Thursday, June 4, 2009
By BETHANY OVERLAND
Organizers of Seattle’s Tent City 3 are passionate about what they do, but they hope their jobs won’t last forever.
The Seattle Housing and Resource Effort (SHARE) was launched back in 1990 when a group of homeless people gathered “to assert themselves in a positive way,” banding together to unify a voice for those living on the streets.
“We govern ourselves; we enforce the rules,” said Tent City 3 member Francis, who asked that his last name not be published.
True to its roots, SHARE is still run by homeless and formerly-homeless people throughout King County. The organization’s goal is to provide immediate shelter for all people in the Seattle area, and to act as a catalyst for the homeless to return to normal housing. According to SHARE advocates, the tent city has proven to be an effective way to provide urgent shelter, especially when winter shelters close down annually in early April, sending hundreds more homeless back out on the streets.
Joining SHARE is in its mission is the subgroup known as the Women’s Housing, Equality and Enhancement League (WHEEL), which works with all the intentions of its predecessor, but focuses on homeless women. SHARE/WHEEL says its mission will be accomplished “when there is 100 percent housing and shelter for every child, woman and man in Seattle.”
“Tent cities provide a safe place to leave your belongings, flexible hours for workers and the ability for couples to stay together,” SHARE reports on its website.
Seattle’s first tent city, named Tent City 1, was erected behind the Kingdome in 1990. The encampment’s first night boasted two tents and 12 people, but within the week the number of residents grew to 125. Tent City 1 was dismantled when the City of Seattle moved the residents to an emergency shelter across from the Seattle Center.
The needs of the often-invisible homeless became more evident to the public in 1997 and 1998, when three homeless women were murdered in the “Jungle”—an unofficial tent city in a wooded area of Beacon Hill. Reports of the murders sparked a campaign for a safer tent community. As a result, Tent City 2 was set up on city property near the Beacon Hill Reservoir. According to Share, the mayor agreed not to arrest the residents right away, but sent police two weeks later to remove the tent city. In response, SHARE/WHEEL moved quickly to set up another camp below Jose Rizal Park, also in Beacon Hill. That refuge for the homeless was bulldozed a little more than a week later.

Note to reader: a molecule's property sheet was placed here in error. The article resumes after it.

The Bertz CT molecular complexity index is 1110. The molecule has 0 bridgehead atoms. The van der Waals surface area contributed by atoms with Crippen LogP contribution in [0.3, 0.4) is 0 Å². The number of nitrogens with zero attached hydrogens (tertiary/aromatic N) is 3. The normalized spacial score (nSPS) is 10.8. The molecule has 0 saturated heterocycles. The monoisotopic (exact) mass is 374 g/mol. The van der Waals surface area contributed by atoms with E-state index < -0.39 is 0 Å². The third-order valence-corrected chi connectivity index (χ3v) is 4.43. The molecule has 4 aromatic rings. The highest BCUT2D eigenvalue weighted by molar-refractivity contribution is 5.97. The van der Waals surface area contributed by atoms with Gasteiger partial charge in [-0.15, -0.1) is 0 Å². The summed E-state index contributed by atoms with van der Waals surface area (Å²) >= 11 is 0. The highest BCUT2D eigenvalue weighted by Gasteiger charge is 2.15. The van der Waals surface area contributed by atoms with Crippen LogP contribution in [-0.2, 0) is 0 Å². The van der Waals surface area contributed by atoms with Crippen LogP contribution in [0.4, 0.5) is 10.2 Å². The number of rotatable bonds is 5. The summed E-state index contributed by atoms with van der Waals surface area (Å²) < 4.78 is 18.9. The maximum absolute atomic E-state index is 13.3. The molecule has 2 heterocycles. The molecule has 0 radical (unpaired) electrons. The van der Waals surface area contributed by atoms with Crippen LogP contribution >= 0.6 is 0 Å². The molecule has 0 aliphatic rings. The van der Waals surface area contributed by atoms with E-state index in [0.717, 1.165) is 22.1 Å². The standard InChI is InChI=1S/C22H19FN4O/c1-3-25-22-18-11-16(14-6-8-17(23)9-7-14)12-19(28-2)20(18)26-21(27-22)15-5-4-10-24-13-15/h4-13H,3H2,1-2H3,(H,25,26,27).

Yet SHARE/WHEEL refused to abandon its quest to provide housing for the homeless. In 2000, El Centro de la Raza, a Latino nonprofit organization focusing on community work, offered to host Tent City 3 in its parking lot. After the City of Seattle denied the organization a temporary-stay permit, the city fined El Centro more than $14,000 for refusing to disband the camp for six months. In response, SHARE, along with El Centro, filed a lawsuit against the City of Seattle.
“The lawsuit wouldn’t have been much out-of-ordinary cost for Seattle, because it already employs those people daily,” said Al Poole, Seattle Human Service Department director of homelessness intervention. “But for organizations like El Centro and SHARE, I imagine those legal costs could have gotten pretty large.”
The nonprofits were able to avoid hefty fees when the two parties settled on a consent decree, which now governs the actions of Tent City.
“That consent decree is really the only involvement Seattle has with Tent City, and that decree is what allows it to operate within city limits without being challenged,” Poole said.
The consent decree does more than just allows Tent City 3 to legally reside in Seattle. The decree also provides a code of conduct that must be followed by all Tent City residents. Failure to enforce rules would result in a void of the consent, and permanent shutdown of the encampment.
“We have a zero tolerance for violence,” said E. Johnson, a Tent City 3 resident. “The policies here are appropriate and effective.”
One of the rules outlined in the consent decree stipulates that the tent city must move locations every 90 days. Today, Tent City 3 rotates between Seattle, Shoreline, Tukwila and unincorporated King County.
Currently, Tent City 3 resides on property at Cherry Hill Baptist Church near the Central District of Seattle. It is currently at full capacity with 100 residents, Johnson said.
Today the City of Seattle does not fund any Tent City expenditures, Poole said, but Seattle does help fund the city’s stationary shelters also run by SHARE/WHEEL.
Wednesday, June 3, 2009
A serial killer murdered three homeless women before non-profit organizations and the Seattle's government began regulating the homeless encampment that they named Tent City.